I returned from a trip to Kenya early Monday morning. Since the moment the plane touched down at JFK, I’ve been struggling to find the appropriate words to describe the whirlwind journey.
Friends and family have been asking me about the trip and the most I can muster is: extraordinary, amazing, unforgettable… A friend asked me yesterday: “How so?” No words came out.
Perhaps this should come easier to a writer. After all, isn’t my job all about describing places, capturing the spirit of destinations that I visit? Yet with Kenya, I am, quite simply, short of words.
Perhaps I’m still processing, trying to pinpoint what it was that moved me so.
During the ten-day sojourn, I visited three national reserves and an archipelago in the Indian Ocean, got charged by a bull elephant, witnessed a fresh cow blood drinking ceremony with Maasai warriors, flew on seven bush planes and co-piloted one, saw 23 lions in one day, watched the sun rise over Maasai Mara from a hot-air balloon, visited a pre-school at a dusty Samburu village, swam in the Indian Ocean, received an honorary Maasai name by the women’s council of a village – Naramat, the one who protects – and on the morning of my departure got incessantly hugged and kissed by smiling children at an orphanage.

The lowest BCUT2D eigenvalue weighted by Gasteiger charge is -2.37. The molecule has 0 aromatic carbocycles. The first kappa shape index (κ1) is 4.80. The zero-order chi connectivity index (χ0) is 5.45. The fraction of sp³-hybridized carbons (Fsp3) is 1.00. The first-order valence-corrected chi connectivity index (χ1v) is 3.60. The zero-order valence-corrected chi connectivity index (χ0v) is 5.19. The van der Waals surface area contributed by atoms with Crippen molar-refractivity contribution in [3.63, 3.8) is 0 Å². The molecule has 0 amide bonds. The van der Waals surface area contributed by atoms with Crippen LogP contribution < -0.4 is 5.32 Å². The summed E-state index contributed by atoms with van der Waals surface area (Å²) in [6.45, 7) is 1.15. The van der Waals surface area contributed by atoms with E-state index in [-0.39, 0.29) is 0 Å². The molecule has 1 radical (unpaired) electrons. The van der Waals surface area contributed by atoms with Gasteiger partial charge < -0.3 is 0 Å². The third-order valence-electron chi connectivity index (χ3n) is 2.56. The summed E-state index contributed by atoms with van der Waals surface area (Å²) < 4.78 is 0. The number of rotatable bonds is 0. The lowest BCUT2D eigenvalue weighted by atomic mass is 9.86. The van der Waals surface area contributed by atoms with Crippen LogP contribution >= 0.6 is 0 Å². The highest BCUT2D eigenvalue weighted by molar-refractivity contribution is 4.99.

And that’s just a few of many experiences and encounters that stirred my soul.
I’ve got a lot to get through with this trip. Kenya has managed to cook up quite a medley of emotions inside of me.
The landscapes, wildlife and people of this East African country all left an indelible mark.
Perhaps the most vivid memory is of a little boy who shadowed our walk around Lamu Town. I had snapped a photo of him (below) at the start of our guided stroll and – the next thing you know – he followed us through the alleyways of the town until we returned to port, where it all started in the first place.
As we were approaching the boat, I rummaged through my bag trying to find a gift for the boy. All I could find was a pack of chewing gum. I gave it to him with a smile and he smiled back, looking intermittently at the pack of gum and our boat as it glided off.
Later on, the Kenya Tourist Board rep who traveled with us said my little friend was likely a street child, with no home or parents. This idea haunted me for the rest of the day, and since I left Kenya.
Like the little boy who became our shadow in Lamu, Kenya tugged at the strings of my heart. And it’s still pulling…
Disclaimer: My trip to Kenya was sponsored by Kenya Tourist Board but the emotions and observations are all my own.